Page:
11:06 GMT05 December 2020
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    Alleged Poisoning Attack on Russian Ex-Spy Skripal in UK (226)

    The diplomatic row over the Skripal case is becoming to look like an angry book club meeting up, as the rivals use more and more fictional analogies to attack the opponents, puzzling social media users .

    The UK envoy to the UN Karen Pierce compared Moscow to Sherlock Holmes’s archenemy as she commented on the Russian appeal to join to the OPCW probe into the poisoning of former spy Sergei Skripal. London accuses Moscow of committing the crime.

    “Allowing Russian scientists into an investigation where they are the most likely perpetrators of the crime in Salisbury would be like Scotland Yard inviting in Professor Moriarty,” Pierce told reporters, in a nod to Sir Arthur Conan Doyle's charismatic mystery villain.

    This is how she apparently reacted to the a week-old comment from her Russian colleague Vasily Nebenzia, who compared the UK with Inspector Lestrade, known for his wrong and hasty conclusions.

    The mainstream media also got roasted by the Russian UN Ambassador. During the UN Security Council meeting, journalists were accused of adopting the same principles as Nazi chief propagandist Joseph Goebbels, citing his method that “Lies told a thousand times become truth.” He dubbed the media the worst weapon for manipulating the human mind.

    READ MORE: 'Censorship Isn't Cute:' Sky News Slammed for 'Binning' Skripal Interview

    At the meeting, the diplomats kept on poking each other using references to fiction.

    Commenting on the British versions of Skripal case, Nebenzia pointed out that the British conspiracy found inspiration in crime shows like Britain’s “Midsomer Murders” which would suggest “hundreds of clever ways to kill someone.”

    Nebenzia concluded the meeting with a passage from “Alice in Wonderland” where the Queen demanded the sentence before the verdict, asking the audience “Does that remind you of anything?”

    Pierce fired back with a quote from the same book.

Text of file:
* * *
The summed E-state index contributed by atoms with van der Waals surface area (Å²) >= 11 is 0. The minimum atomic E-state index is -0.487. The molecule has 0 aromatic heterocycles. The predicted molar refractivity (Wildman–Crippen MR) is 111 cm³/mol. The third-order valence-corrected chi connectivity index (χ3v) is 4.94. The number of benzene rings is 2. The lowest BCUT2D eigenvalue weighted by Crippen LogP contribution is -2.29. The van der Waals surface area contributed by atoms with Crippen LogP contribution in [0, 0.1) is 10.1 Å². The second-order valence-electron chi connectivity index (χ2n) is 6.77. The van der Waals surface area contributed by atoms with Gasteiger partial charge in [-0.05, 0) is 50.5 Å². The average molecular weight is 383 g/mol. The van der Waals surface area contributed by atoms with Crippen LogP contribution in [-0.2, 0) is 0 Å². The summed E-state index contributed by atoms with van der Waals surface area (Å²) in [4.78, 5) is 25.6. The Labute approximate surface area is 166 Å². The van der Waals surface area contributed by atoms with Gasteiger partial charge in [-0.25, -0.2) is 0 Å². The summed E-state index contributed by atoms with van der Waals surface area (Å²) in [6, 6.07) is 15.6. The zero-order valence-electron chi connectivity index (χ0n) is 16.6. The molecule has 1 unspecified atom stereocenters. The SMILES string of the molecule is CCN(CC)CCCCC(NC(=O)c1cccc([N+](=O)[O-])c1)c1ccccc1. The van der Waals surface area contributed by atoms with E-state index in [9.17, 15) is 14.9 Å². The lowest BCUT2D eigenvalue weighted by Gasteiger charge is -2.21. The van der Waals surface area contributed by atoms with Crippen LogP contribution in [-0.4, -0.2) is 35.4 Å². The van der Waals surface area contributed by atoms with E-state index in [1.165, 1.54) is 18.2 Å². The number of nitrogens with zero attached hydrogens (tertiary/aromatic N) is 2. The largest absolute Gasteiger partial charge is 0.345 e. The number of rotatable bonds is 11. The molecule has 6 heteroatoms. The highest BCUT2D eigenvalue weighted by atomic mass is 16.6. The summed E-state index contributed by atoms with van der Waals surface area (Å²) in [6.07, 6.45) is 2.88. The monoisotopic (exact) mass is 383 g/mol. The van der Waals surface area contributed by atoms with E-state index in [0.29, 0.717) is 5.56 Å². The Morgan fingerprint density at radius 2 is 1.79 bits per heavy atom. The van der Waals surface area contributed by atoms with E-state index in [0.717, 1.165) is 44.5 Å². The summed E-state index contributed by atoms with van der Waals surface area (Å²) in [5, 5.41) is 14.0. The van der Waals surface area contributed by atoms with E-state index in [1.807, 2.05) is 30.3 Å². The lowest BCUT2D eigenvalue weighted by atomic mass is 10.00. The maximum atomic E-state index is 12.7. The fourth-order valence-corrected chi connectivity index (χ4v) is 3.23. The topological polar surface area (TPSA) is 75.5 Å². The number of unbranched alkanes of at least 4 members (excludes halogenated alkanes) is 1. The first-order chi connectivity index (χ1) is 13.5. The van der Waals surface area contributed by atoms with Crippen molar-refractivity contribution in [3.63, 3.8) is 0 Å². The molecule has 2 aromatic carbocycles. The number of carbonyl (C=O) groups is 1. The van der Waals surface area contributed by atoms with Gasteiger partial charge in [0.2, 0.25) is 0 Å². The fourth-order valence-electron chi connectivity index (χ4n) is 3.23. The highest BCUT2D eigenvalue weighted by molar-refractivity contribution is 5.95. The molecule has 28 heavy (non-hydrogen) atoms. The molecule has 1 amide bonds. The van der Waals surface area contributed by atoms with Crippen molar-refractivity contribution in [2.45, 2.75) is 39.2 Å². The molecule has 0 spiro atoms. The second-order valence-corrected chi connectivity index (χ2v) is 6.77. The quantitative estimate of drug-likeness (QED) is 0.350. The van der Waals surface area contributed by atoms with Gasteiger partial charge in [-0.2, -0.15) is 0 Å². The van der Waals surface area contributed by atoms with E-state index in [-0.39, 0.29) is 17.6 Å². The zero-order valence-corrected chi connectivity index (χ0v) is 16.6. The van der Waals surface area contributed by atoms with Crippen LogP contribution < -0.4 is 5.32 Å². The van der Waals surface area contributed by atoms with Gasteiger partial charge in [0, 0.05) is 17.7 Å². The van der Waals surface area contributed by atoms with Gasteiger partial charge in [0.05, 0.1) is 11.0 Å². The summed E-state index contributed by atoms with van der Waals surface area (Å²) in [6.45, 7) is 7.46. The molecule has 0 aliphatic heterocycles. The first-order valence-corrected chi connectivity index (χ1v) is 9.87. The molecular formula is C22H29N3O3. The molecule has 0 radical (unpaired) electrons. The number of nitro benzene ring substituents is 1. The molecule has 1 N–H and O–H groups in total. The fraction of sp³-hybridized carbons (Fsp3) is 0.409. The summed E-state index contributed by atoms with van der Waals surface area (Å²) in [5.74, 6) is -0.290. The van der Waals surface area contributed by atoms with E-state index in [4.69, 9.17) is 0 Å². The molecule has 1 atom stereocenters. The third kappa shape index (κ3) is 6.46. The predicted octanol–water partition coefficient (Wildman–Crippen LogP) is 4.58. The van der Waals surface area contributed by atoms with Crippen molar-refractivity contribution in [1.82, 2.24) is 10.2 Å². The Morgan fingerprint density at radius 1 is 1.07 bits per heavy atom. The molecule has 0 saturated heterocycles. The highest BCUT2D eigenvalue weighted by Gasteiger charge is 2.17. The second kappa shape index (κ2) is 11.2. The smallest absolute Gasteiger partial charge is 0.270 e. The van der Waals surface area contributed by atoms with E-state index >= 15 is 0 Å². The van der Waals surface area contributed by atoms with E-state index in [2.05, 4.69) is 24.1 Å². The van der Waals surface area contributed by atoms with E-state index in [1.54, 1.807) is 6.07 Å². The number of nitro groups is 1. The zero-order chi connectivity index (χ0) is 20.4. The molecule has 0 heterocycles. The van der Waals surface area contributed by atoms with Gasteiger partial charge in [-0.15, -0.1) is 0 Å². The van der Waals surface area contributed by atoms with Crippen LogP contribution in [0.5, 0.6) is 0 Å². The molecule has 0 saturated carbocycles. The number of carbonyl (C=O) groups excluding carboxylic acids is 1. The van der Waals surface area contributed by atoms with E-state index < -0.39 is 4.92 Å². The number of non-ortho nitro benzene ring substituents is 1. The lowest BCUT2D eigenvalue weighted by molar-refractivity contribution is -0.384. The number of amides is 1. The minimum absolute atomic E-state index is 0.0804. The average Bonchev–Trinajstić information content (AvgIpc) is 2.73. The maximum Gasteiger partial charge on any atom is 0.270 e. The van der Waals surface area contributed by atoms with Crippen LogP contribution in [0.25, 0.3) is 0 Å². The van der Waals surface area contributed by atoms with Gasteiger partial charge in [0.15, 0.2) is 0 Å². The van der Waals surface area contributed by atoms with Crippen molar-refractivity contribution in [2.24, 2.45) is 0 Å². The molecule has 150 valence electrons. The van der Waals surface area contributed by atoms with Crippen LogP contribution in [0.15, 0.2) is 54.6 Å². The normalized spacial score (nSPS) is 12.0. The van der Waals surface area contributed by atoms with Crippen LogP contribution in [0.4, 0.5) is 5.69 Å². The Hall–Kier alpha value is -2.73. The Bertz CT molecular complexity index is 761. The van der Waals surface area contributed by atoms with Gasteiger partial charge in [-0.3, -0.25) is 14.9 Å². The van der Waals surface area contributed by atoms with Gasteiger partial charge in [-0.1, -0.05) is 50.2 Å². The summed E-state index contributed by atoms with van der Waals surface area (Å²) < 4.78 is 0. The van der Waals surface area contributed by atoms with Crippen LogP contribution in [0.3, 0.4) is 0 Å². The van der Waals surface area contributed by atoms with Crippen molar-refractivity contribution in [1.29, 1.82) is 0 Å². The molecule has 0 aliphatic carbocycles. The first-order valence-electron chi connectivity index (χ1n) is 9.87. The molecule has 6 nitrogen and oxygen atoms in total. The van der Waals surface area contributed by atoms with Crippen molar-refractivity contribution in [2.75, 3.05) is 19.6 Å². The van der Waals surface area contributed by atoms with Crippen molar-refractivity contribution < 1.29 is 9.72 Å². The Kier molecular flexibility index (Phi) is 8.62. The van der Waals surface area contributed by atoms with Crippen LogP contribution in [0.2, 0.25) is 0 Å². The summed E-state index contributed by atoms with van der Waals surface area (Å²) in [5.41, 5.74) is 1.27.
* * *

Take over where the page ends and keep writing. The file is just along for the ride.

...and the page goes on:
“There is another very good quote from Alice in Wonderland which is: ‘sometimes I’ve believed as many as six impossible things before breakfast’ so I think that’s the quote the suits my Russian colleague best,” told the UK envoy.

    The literature analogies were highly appreciated.  Some even used them to promote reading.

    ​However, some were irritated the UK doesn’t take it serious enough.

    ​However, this isn’t the first fiction reference duel the world has witnessed over the Skripal case.
    Earlier the head of the UK Foreign Office Boris Johnson compared the events with Feodor Dostoevsky’s novel “Crime and Punishment.” Spokeswoman for the Russian Foreign Ministry lambasted him for his superficial knowledge of the Russian literature and advised him to read Dostoevsky more attentively.

    Row Over Sergei Skripal’s Poisoning

    Former Russian spy Sergei Skripal and his daughter Yulia were found unconscious in the southern English city of Salisbury on March 4, 2018 following what the British authorities claim was a chemical attack, allegedly involving the nerve agent A-234.

    Following this development, London promptly blamed Moscow for carrying out this alleged attack and initiated a series of punitive measures, including the expulsion of nearly two dozen Russian diplomats and the freezing of bilateral contacts. Many of the UK's allies, including the US and a number of European states, were compelled to follow suit.

    Russia has rejected London's allegations, citing a lack of evidence, and calling for a joint investigation into the Skripal case. This week, the head of the Porton Down chemical weapons lab admitted that contrary to earlier claims made by Foreign Secretary Boris Johnson, they'd failed to conclude that the poison used in the Skripal case was of Russian origin.

    Alleged Poisoning Attack on Russian Ex-Spy Skripal in UK (226)


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